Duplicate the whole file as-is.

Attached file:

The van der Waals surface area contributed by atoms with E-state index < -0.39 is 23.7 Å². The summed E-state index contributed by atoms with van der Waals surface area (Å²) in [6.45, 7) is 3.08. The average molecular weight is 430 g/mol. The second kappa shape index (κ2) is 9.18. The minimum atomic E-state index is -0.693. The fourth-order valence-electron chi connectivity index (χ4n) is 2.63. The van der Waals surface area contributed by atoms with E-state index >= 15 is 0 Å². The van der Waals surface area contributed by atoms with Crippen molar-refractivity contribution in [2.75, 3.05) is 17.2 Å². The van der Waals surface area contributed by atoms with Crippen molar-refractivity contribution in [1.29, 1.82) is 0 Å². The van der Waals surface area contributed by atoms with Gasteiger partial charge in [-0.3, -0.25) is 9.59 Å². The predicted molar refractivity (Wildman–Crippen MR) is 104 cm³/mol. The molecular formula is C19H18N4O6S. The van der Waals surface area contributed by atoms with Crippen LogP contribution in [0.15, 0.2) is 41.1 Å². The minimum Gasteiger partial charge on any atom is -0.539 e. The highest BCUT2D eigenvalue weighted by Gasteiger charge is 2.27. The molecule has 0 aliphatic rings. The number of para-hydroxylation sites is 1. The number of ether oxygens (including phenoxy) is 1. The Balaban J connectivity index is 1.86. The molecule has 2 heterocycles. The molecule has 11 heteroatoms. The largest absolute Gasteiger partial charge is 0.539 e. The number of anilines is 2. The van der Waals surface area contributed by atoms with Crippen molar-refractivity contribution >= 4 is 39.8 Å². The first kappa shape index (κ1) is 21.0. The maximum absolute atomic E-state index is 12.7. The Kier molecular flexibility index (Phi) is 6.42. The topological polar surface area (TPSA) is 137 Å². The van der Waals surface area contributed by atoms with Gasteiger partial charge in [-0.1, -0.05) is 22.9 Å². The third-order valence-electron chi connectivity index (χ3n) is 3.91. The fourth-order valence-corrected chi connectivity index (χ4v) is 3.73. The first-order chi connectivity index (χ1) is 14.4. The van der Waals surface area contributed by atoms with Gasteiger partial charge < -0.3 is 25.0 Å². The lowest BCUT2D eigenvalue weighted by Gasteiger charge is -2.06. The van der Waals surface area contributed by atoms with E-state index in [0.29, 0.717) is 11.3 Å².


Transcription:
The van der Waals surface area contributed by atoms with E-state index < -0.39 is 23.7 Å². The summed E-state index contributed by atoms with van der Waals surface area (Å²) in [6.45, 7) is 3.08. The average molecular weight is 430 g/mol. The second kappa shape index (κ2) is 9.18. The minimum atomic E-state index is -0.693. The fourth-order valence-electron chi connectivity index (χ4n) is 2.63. The van der Waals surface area contributed by atoms with E-state index >= 15 is 0 Å². The van der Waals surface area contributed by atoms with Crippen molar-refractivity contribution in [2.75, 3.05) is 17.2 Å². The van der Waals surface area contributed by atoms with Crippen molar-refractivity contribution in [1.29, 1.82) is 0 Å². The van der Waals surface area contributed by atoms with Gasteiger partial charge in [-0.3, -0.25) is 9.59 Å². The predicted molar refractivity (Wildman–Crippen MR) is 104 cm³/mol. The molecular formula is C19H18N4O6S. The van der Waals surface area contributed by atoms with Crippen LogP contribution in [0.15, 0.2) is 41.1 Å². The minimum Gasteiger partial charge on any atom is -0.539 e. The highest BCUT2D eigenvalue weighted by Gasteiger charge is 2.27. The molecule has 0 aliphatic rings. The number of para-hydroxylation sites is 1. The number of ether oxygens (including phenoxy) is 1. The Balaban J connectivity index is 1.86. The molecule has 2 heterocycles. The molecule has 11 heteroatoms. The largest absolute Gasteiger partial charge is 0.539 e. The number of anilines is 2. The van der Waals surface area contributed by atoms with Crippen molar-refractivity contribution >= 4 is 39.8 Å². The first kappa shape index (κ1) is 21.0. The maximum absolute atomic E-state index is 12.7. The Kier molecular flexibility index (Phi) is 6.42. The topological polar surface area (TPSA) is 137 Å². The van der Waals surface area contributed by atoms with Gasteiger partial charge in [-0.1, -0.05) is 22.9 Å². The third-order valence-electron chi connectivity index (χ3n) is 3.91. The fourth-order valence-corrected chi connectivity index (χ4v) is 3.73. The first-order chi connectivity index (χ1) is 14.4. The van der Waals surface area contributed by atoms with Gasteiger partial charge < -0.3 is 25.0 Å². The lowest BCUT2D eigenvalue weighted by Gasteiger charge is -2.06. The van der Waals surface area contributed by atoms with E-state index in [0.29, 0.717) is 11.3 Å².